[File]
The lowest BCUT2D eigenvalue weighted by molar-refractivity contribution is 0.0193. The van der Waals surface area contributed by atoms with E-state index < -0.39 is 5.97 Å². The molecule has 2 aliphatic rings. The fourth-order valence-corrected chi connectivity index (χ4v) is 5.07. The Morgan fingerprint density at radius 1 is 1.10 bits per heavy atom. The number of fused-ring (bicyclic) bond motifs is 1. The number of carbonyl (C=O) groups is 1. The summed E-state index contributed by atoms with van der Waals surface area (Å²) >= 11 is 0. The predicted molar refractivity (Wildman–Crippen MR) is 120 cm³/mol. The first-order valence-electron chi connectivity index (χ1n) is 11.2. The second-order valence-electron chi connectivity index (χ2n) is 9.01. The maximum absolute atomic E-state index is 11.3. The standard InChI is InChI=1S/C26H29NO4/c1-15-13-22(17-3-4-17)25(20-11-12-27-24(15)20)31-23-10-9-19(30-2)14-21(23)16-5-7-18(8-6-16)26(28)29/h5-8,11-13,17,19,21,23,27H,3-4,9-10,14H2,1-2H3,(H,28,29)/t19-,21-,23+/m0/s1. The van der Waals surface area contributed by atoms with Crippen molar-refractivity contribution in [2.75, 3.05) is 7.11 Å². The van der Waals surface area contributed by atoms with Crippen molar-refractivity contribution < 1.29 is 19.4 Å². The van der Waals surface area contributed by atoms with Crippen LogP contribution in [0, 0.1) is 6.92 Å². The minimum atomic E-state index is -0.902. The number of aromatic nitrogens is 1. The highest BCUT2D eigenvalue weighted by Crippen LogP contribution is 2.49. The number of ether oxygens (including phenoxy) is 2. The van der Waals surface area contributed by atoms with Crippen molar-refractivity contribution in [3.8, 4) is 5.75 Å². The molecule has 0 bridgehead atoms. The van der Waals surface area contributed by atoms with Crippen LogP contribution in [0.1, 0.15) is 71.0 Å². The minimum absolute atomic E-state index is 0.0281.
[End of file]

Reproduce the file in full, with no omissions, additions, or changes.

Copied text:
The lowest BCUT2D eigenvalue weighted by molar-refractivity contribution is 0.0193. The van der Waals surface area contributed by atoms with E-state index < -0.39 is 5.97 Å². The molecule has 2 aliphatic rings. The fourth-order valence-corrected chi connectivity index (χ4v) is 5.07. The Morgan fingerprint density at radius 1 is 1.10 bits per heavy atom. The number of fused-ring (bicyclic) bond motifs is 1. The number of carbonyl (C=O) groups is 1. The summed E-state index contributed by atoms with van der Waals surface area (Å²) >= 11 is 0. The predicted molar refractivity (Wildman–Crippen MR) is 120 cm³/mol. The first-order valence-electron chi connectivity index (χ1n) is 11.2. The second-order valence-electron chi connectivity index (χ2n) is 9.01. The maximum absolute atomic E-state index is 11.3. The standard InChI is InChI=1S/C26H29NO4/c1-15-13-22(17-3-4-17)25(20-11-12-27-24(15)20)31-23-10-9-19(30-2)14-21(23)16-5-7-18(8-6-16)26(28)29/h5-8,11-13,17,19,21,23,27H,3-4,9-10,14H2,1-2H3,(H,28,29)/t19-,21-,23+/m0/s1. The van der Waals surface area contributed by atoms with Crippen molar-refractivity contribution in [2.75, 3.05) is 7.11 Å². The van der Waals surface area contributed by atoms with Crippen molar-refractivity contribution < 1.29 is 19.4 Å². The van der Waals surface area contributed by atoms with Crippen LogP contribution in [0, 0.1) is 6.92 Å². The minimum atomic E-state index is -0.902. The number of aromatic nitrogens is 1. The highest BCUT2D eigenvalue weighted by Crippen LogP contribution is 2.49. The number of ether oxygens (including phenoxy) is 2. The van der Waals surface area contributed by atoms with Crippen molar-refractivity contribution in [3.8, 4) is 5.75 Å². The molecule has 0 bridgehead atoms. The van der Waals surface area contributed by atoms with Crippen LogP contribution in [0.1, 0.15) is 71.0 Å². The minimum absolute atomic E-state index is 0.0281.